There’s probably a simple reason why the 900 some-odd Green Underhammer bolt action rifles bought by the U.S. Ordnance Department in the late 1850s/early 1860s weren’t very popular: dumb grunts like me couldn’t figure them out.
Okay, maybe that’s not entirely fair, but bear with me here. The powder. Goes in front. Of the bullet.
It’s okay, I made that face too. In fact, the riddle is pretty simple. Tolerances weren’t good enough to seal the breech in those days, so U.S. Army Lt. Col. J. Durrell Greene designed for a lead seal. In effect, each shot requires two bullets. Here’s how it works:
We begin by pulling the bolt to the rear in the normal way, then we place a .53 caliber bullet -just a bullet- into the chamber.
We drive the plunger forward, but note how the bolt stays to the rear. At this point, we’re driving a bullet -just a bullet- into the firing position. We’ll then pull the plunger back all the way to the rear again and insert a complete paper cartridge.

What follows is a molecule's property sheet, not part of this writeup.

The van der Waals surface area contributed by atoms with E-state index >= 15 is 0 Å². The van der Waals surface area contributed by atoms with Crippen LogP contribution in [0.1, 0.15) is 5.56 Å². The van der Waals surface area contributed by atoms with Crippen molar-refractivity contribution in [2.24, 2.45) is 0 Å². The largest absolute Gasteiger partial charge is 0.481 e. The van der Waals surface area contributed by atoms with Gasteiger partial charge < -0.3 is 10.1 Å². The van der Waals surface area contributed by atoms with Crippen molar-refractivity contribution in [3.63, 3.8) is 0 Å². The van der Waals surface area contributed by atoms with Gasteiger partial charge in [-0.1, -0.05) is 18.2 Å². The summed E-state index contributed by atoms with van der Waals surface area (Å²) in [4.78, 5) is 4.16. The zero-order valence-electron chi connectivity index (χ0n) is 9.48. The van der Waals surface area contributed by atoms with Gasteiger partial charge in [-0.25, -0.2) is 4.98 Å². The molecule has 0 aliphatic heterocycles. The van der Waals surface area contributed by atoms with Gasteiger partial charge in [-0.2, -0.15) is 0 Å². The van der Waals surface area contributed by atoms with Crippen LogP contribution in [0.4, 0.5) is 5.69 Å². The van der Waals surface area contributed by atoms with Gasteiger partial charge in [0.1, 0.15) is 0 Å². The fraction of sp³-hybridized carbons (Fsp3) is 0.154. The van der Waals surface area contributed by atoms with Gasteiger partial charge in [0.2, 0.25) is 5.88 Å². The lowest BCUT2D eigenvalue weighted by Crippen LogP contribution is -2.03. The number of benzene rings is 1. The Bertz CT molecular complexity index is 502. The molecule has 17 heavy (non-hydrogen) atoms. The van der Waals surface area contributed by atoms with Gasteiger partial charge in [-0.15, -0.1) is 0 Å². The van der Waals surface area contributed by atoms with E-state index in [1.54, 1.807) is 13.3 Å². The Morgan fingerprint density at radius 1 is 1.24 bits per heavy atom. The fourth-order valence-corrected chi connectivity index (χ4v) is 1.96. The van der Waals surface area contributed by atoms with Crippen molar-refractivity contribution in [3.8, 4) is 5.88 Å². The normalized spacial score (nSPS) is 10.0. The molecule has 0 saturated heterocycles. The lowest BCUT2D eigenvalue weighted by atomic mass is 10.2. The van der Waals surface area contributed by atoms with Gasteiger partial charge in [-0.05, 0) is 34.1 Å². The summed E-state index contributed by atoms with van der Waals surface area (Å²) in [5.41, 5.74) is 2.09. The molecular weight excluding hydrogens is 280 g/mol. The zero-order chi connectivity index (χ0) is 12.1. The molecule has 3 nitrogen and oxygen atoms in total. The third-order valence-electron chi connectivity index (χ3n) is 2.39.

Now we drive the entire bolt assembly forward. The projectile bullet is in the front, the cartridge is inserted with a bullet in its rear. The idea here is that the rear bullet (inside the cartridge) will act as a seal. Note that in this position the bolt lug is visible.
Now we’ll pull the underhammer down and place a “hat cap” primer onto the nipple. For the uninitiated, underhammers were popular in the 1850s as they provided the shooter with fewer powder burns to the face.
Now pay attention, this is where it gets complicated and I’m all out of pictures.
- Fire the rifle, *BANG*
- Unlock the bolt upward by pushing the button on the tang, then push FORWARD on the plunger, moving the “seal” bullet into the firing position.
- Pull BACK on the plunger bringing the bolt all the way to the rear.
- Load a new cartridge (with a bullet in the back).
- Push the bolt assembly forward and lock it down.
- Pull the underhammer down and affix a primer.
- Fire again *BANG*
Simple enough for a dumb grunt, right?